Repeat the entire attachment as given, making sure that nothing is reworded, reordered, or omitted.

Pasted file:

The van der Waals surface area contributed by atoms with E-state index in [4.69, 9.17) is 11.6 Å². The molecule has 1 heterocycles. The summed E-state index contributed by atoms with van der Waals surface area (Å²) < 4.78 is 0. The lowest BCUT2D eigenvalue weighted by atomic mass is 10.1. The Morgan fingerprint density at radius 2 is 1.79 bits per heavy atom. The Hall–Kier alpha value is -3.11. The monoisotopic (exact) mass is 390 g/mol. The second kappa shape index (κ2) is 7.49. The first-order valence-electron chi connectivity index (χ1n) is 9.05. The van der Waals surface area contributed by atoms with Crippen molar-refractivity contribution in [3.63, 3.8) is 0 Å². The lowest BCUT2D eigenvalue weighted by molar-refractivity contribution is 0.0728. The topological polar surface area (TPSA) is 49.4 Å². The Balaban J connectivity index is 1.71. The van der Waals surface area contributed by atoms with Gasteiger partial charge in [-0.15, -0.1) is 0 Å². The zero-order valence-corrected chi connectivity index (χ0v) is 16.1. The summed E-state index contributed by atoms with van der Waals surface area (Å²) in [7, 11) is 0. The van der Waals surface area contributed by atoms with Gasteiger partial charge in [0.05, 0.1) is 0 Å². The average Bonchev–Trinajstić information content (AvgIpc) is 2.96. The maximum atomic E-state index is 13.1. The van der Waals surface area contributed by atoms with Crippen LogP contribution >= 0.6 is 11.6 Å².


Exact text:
The van der Waals surface area contributed by atoms with E-state index in [4.69, 9.17) is 11.6 Å². The molecule has 1 heterocycles. The summed E-state index contributed by atoms with van der Waals surface area (Å²) < 4.78 is 0. The lowest BCUT2D eigenvalue weighted by atomic mass is 10.1. The Morgan fingerprint density at radius 2 is 1.79 bits per heavy atom. The Hall–Kier alpha value is -3.11. The monoisotopic (exact) mass is 390 g/mol. The second kappa shape index (κ2) is 7.49. The first-order valence-electron chi connectivity index (χ1n) is 9.05. The van der Waals surface area contributed by atoms with Crippen molar-refractivity contribution in [3.63, 3.8) is 0 Å². The lowest BCUT2D eigenvalue weighted by molar-refractivity contribution is 0.0728. The topological polar surface area (TPSA) is 49.4 Å². The Balaban J connectivity index is 1.71. The van der Waals surface area contributed by atoms with Gasteiger partial charge in [-0.15, -0.1) is 0 Å². The zero-order valence-corrected chi connectivity index (χ0v) is 16.1. The summed E-state index contributed by atoms with van der Waals surface area (Å²) in [7, 11) is 0. The van der Waals surface area contributed by atoms with Gasteiger partial charge in [0.05, 0.1) is 0 Å². The average Bonchev–Trinajstić information content (AvgIpc) is 2.96. The maximum atomic E-state index is 13.1. The van der Waals surface area contributed by atoms with Crippen LogP contribution >= 0.6 is 11.6 Å².